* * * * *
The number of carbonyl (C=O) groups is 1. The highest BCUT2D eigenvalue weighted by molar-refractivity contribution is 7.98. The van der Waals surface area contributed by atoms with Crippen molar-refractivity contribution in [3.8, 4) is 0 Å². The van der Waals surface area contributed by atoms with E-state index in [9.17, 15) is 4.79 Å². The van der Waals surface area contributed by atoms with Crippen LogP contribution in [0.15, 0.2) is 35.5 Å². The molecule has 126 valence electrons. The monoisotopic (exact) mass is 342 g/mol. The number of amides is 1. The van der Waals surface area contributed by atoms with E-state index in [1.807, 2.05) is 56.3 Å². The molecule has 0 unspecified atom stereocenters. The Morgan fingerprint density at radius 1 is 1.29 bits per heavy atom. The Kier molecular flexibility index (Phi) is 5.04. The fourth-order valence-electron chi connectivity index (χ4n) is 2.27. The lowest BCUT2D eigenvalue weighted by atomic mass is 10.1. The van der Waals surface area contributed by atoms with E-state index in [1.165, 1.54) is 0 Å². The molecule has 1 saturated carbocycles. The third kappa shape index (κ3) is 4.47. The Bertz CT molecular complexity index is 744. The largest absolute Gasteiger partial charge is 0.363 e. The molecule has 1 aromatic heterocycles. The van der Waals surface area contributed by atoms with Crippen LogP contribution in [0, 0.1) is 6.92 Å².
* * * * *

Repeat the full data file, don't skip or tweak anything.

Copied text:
The number of carbonyl (C=O) groups is 1. The highest BCUT2D eigenvalue weighted by molar-refractivity contribution is 7.98. The van der Waals surface area contributed by atoms with Crippen molar-refractivity contribution in [3.8, 4) is 0 Å². The van der Waals surface area contributed by atoms with E-state index in [9.17, 15) is 4.79 Å². The van der Waals surface area contributed by atoms with Crippen LogP contribution in [0.15, 0.2) is 35.5 Å². The molecule has 126 valence electrons. The monoisotopic (exact) mass is 342 g/mol. The number of amides is 1. The van der Waals surface area contributed by atoms with E-state index in [1.807, 2.05) is 56.3 Å². The molecule has 0 unspecified atom stereocenters. The Morgan fingerprint density at radius 1 is 1.29 bits per heavy atom. The Kier molecular flexibility index (Phi) is 5.04. The fourth-order valence-electron chi connectivity index (χ4n) is 2.27. The lowest BCUT2D eigenvalue weighted by atomic mass is 10.1. The van der Waals surface area contributed by atoms with E-state index in [1.165, 1.54) is 0 Å². The molecule has 1 saturated carbocycles. The third kappa shape index (κ3) is 4.47. The Bertz CT molecular complexity index is 744. The largest absolute Gasteiger partial charge is 0.363 e. The molecule has 1 aromatic heterocycles. The van der Waals surface area contributed by atoms with Crippen LogP contribution in [0, 0.1) is 6.92 Å².